An interesting irony—which is also a strength—to this text/image collaboration is how the texts and images work effectively on a stand-alone basis. This is important because the relationship between text and image may be clearer in some pairings than other such couplings. What then would move the viewer/reader to connect the presented combinations? Well, it can be the individual power of the works. If one of the text/image diptych is weak, I, for one, would not be (as) compelled to continue pondering the relationship between the two. Thus, each work together results in 1 + 1 > 2; there is the result of reading text, looking at image, then considering both in relation to each other for an enhanced (third, thus > 2) response.

Here’s another image that attests to Behrendt’s strength as a visual collagist:

The face takes up so much space and yet it doesn’t aggressively leap out ahead of the other details so that the surface impression is at balance—this may be another way of noting how seamlessly or logically the collaged details combine together, even when the elements individually may be more at odds. (Unexpectedly, I feel the face leaps out more boldly in this reproduced version for this review, versus as an image in the book—which is to say the reproduction never reproduces 100% actually.)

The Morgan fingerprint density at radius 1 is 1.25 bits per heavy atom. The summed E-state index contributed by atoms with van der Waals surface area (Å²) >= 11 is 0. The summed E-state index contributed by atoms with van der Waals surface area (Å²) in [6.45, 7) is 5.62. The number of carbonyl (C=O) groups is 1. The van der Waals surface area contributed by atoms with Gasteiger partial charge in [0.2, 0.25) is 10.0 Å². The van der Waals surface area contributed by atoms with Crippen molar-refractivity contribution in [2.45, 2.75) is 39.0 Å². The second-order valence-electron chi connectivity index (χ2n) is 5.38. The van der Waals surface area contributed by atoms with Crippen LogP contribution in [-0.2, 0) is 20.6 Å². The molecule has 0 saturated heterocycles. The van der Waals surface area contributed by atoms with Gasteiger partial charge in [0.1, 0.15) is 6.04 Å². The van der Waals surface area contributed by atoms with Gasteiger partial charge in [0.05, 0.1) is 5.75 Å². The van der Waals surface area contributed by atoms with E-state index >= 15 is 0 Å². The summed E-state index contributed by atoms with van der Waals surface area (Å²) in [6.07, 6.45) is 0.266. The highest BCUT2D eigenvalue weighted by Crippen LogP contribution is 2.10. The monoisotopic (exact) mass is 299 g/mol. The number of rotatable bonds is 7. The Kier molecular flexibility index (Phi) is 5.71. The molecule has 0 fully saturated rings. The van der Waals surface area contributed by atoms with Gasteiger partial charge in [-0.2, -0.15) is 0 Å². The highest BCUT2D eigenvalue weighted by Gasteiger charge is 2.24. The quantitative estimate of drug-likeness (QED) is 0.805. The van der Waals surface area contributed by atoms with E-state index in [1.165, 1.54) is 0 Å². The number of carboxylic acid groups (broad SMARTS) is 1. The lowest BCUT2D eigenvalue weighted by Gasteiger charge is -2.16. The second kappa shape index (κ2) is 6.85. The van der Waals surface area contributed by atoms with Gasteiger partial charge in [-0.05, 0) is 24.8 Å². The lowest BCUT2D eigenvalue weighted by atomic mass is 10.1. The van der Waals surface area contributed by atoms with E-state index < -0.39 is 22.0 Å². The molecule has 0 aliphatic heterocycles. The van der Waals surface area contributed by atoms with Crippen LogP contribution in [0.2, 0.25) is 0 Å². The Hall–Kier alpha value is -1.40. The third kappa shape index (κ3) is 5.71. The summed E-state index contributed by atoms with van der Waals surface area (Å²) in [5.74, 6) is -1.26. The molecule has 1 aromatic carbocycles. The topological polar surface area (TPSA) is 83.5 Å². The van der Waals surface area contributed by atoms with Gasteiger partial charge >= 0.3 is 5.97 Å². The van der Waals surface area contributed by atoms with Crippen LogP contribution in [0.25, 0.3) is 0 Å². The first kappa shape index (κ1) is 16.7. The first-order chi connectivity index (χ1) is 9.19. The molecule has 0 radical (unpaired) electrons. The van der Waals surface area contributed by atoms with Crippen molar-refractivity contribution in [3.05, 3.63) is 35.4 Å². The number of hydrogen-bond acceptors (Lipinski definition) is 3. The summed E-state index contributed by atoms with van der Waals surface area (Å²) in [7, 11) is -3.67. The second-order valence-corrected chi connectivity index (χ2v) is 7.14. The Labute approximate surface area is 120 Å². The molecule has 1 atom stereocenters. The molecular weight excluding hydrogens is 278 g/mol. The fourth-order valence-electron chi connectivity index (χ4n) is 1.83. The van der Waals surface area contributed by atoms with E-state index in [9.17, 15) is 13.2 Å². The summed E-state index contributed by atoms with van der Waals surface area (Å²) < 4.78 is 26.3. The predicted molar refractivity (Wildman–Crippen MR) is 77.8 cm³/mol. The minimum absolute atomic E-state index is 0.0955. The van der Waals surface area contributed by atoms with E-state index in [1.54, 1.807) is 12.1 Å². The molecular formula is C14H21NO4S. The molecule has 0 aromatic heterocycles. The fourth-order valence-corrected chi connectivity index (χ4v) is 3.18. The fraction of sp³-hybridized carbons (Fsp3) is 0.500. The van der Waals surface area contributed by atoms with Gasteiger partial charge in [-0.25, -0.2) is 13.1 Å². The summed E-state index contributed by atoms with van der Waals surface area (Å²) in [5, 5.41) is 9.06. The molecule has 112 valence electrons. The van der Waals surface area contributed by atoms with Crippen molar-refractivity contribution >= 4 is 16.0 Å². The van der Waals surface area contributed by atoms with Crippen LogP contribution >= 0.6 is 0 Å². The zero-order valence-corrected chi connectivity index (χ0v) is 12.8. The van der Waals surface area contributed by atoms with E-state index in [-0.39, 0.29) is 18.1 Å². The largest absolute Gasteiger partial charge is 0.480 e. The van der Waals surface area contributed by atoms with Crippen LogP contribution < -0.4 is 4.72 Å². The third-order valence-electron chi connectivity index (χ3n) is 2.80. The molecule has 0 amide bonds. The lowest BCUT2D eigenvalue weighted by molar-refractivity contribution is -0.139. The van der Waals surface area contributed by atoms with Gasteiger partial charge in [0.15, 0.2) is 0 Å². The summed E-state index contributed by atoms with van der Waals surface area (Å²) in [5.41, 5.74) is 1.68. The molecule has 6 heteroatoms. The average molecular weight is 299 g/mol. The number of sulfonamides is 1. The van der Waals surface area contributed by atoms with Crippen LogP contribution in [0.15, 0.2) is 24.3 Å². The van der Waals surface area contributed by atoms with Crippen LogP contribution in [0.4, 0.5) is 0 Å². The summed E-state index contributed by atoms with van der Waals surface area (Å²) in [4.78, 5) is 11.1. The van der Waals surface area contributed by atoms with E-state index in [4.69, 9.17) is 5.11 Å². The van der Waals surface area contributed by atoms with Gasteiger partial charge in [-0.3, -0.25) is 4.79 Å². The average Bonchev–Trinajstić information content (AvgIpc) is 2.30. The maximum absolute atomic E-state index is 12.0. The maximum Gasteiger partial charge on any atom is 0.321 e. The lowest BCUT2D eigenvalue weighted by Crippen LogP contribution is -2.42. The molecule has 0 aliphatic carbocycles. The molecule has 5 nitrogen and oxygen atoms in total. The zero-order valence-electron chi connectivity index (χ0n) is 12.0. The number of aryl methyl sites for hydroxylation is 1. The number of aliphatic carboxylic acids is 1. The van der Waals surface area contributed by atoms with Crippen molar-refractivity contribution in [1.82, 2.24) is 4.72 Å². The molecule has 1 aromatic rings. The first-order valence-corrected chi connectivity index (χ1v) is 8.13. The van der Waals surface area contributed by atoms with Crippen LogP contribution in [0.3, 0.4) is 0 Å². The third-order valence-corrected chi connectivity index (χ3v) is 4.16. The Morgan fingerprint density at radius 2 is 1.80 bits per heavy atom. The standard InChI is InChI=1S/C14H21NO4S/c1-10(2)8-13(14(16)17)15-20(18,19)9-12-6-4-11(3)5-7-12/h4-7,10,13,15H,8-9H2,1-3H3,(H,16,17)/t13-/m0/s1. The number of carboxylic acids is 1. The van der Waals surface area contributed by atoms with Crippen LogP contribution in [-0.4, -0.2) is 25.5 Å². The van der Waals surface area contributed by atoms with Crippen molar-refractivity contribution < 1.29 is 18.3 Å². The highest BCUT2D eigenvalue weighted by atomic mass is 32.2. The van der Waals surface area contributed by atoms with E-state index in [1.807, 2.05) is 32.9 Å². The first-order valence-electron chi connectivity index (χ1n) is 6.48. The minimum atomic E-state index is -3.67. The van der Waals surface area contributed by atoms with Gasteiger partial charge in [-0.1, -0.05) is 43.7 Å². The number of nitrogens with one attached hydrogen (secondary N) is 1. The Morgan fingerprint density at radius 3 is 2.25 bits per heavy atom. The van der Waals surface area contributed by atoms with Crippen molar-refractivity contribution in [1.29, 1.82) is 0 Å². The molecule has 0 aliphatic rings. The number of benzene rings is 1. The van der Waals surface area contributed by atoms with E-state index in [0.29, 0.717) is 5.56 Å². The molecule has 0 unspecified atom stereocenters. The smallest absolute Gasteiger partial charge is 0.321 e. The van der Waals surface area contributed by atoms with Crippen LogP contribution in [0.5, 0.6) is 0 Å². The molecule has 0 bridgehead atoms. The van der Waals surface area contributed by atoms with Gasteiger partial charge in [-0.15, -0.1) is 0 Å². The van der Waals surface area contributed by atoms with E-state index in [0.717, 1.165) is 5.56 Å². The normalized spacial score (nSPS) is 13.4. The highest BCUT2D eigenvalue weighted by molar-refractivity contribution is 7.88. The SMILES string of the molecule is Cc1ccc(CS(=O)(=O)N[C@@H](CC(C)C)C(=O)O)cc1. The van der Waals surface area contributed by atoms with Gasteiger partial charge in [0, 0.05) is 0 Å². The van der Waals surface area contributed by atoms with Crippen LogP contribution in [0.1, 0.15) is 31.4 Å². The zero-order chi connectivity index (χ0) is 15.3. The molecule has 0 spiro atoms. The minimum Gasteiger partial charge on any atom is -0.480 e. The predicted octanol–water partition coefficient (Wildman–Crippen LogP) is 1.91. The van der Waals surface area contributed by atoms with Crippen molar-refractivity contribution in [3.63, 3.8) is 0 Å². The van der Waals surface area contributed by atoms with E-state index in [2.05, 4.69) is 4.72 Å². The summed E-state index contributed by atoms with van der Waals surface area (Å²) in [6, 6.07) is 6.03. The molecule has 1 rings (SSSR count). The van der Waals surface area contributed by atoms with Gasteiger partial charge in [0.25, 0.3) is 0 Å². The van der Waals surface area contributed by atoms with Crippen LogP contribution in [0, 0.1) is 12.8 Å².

As for Behrendt’s remixed text, her text-poems, I open the book at random to choose an example of her deft intelligence and witty imagination; you’ll see here as well the resonance—and music—that coheres the fragments into an organic whole to manifest an open-ended story, a mystery leaning on the edge of something delicious and/or horrifying:

Indeed, while I’ve read other poems by Behrendt in the past, her remixed words make me want to return or explore anew her other works—a response that says something positive about the strength of the works.